The Trocks: Company Class

You gotta have class, guys – or how to get the pointe of being a ballerina.
Mary Brennan sits in on a Trocks company class with teacher Laura Mas


Mary Brennan

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The CD player is belting out an upbeat version of ‘Yes, my darling daughter’ as dozens of feet wake up to a series of rapid, arched-instep stretches. To the front, to the back, to the side. Change to the other leg – and st-r-e-t-ch those feet in preparation for an hour or more of exercises that would make most folk’s muscles wince at the prospect, let alone the actual practice.

A voice rises over the jaunty music. ‘Not so agitated, not so forced – remember: a ballerina is some-one who always stays calm, poised. Refine, always refine…’ The voice belongs to Laura Mas, one of the occasional guest teachers who don’t merely put the Trocks through their paces, but who help to put the new boys on pointe and to discover their ‘inner ballerina’. Ah yes – ‘new boys’. Because, as fans will already know (and adore), Les Ballets Trockadero de Monte Carlo is an all-male company whose forte is full-on tutus’n’tiaras classical ballet. And though they do serve up some hilarious spoofs of familiar works – with Swan Lake a prime candidate for getting the bird, as it were – the Trocks are rightly famous for the sheer elan and serious artistry of their balletic technique and pointework.

One look at the feet now being encased in the toe-shoes – those satin pumps with little toe-blocks for balancing on pointe – and you can’t help but notice the battle-scars… Bruised toe-nails. Old blisters. New plasters. All despite the wee protective pads of fleece or cotton sock-lettes that the dancers slip over their toes beforehand.

Mas’s running commentary, however, seems to lift thoughts – and bodies – beyond any threshold of aches and pain. ‘What can be ‘got away with’ on demi-pointe won’t work on pointe,’ she reminds them before launching into moves that will challenge balance, placement and – crucial to the look of every ballerina – the right body line. Head to toe, and from fingertip to fingertip, this is where style and identity are forged. For some, the line has an implicit langour – almost a sensual, cat-like quality as limbs extend and stretch into an atitude. Others – well words like ‘crisp’ or ‘dainty’, perhaps ‘pert and coquettish’ spring to mind as the same steps, the same phrase is delivered just as accurately, but with a different ‘accent’. It’s this element of character and individuality that is a hallmark of a fully fledged Trock.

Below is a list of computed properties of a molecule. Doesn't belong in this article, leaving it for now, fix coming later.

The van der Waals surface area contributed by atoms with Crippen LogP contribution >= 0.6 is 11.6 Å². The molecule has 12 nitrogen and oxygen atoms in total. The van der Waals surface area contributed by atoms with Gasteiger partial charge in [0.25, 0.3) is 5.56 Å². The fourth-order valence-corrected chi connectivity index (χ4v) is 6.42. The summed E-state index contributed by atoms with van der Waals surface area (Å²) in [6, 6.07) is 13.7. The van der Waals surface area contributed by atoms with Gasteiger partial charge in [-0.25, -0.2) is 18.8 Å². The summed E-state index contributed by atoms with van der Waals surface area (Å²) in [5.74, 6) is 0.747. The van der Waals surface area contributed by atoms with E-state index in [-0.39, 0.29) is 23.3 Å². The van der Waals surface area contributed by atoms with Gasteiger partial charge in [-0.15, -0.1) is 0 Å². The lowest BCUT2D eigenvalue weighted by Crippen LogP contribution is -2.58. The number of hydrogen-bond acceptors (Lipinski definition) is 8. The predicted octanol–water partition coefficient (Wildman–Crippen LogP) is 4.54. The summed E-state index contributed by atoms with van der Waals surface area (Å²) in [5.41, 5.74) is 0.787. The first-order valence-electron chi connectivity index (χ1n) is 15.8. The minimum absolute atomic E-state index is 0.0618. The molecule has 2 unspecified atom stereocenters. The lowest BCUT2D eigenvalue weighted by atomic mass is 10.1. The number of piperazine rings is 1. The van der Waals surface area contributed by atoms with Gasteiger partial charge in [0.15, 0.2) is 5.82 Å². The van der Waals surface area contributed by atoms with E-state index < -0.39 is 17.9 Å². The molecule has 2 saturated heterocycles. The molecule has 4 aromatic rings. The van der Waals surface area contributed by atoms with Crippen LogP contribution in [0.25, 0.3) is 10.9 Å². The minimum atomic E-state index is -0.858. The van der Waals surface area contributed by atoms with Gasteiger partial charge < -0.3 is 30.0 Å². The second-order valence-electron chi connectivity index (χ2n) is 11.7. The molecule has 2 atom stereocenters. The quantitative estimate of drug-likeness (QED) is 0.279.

Mas will later speak, with unvarnished enthusiasm, about watching this process of ‘assuming identity’ evolve in Trocks’ classes. ‘The jumps all come easier to them, because that’s what male dancers focus on a lot in their training. So even when they put on pointe-shoes, they still have those good muscles – strong backs, developed thighs – to give them height when they jump. What they have to discover is how to do those jumps as a ballerina – and that means introducing a delicacy, a grace, that is not about showing off brute force! I’ll say to them  that a good ballerina always has elegance – even if heaven, hell or everything between is falling on her head, there still has to be calm at her centre. And that, I think, really does begin in the feet. Once – and pointe-work relies on this – they are more aware of their feet, their toes, the whole lower leg, it improves their whole technique. The feet are, absolutely, the foundation. Then, they can start to engage the mind!’

Mas explains that her sojourn as a guest teacher came about because one of her former pupils – Fernando Medina Gallego – is a member of the company. And she’ll admit that when she first started giving company class, she wasn’t entirely sure what she’d find – or what might be expected of her. ‘I mean – do you teach them like women? Pretend they’re not men? It’s serious – you’re there to help them with ballerina technique. The humour they do for themselves, but you are in the studio to teach proper pointe-work, give corrections and good guidance. And of course, I arrive – and I fell totally in love with the Trocks. Why? Two things, I think. They teach me about the roles we all play in life. And how we choose to present ourselves. Masculinity, femininity – these are roles we learn, roles we play, roles we sometimes wish we could change, perhaps. On-stage, the Trocks play both roles – and it’s hugely entertaining but also, I think, liberating for audiences. The other thing I love about them is what they bring to classical ballet. Ballerinas today aren’t truly actors. They are amazing technicians, some of them. But they don’t act like the legendary names – the Fonteyns, the great Russian stars – did when they danced the big narrative ballets. These guys are actors. They have temperament as well as technique. And when they go on-stage, they show it.’

Mind you, none of this vouchsafed acclaim gets in the way of Mas’s rigorous approach during class. The CD player changes tune, discarded, sweat-soaked leggings and hoodies are piling up in the corners of a room than now feels like a cross between a sauna and a pressure-cooker. ‘Shoulders DOWN – that’s it. Don’t drop the head… hold it, hold it – keep the leg high, high. Keep the position. That’s it – that’s ‘ballerina’. Well done.’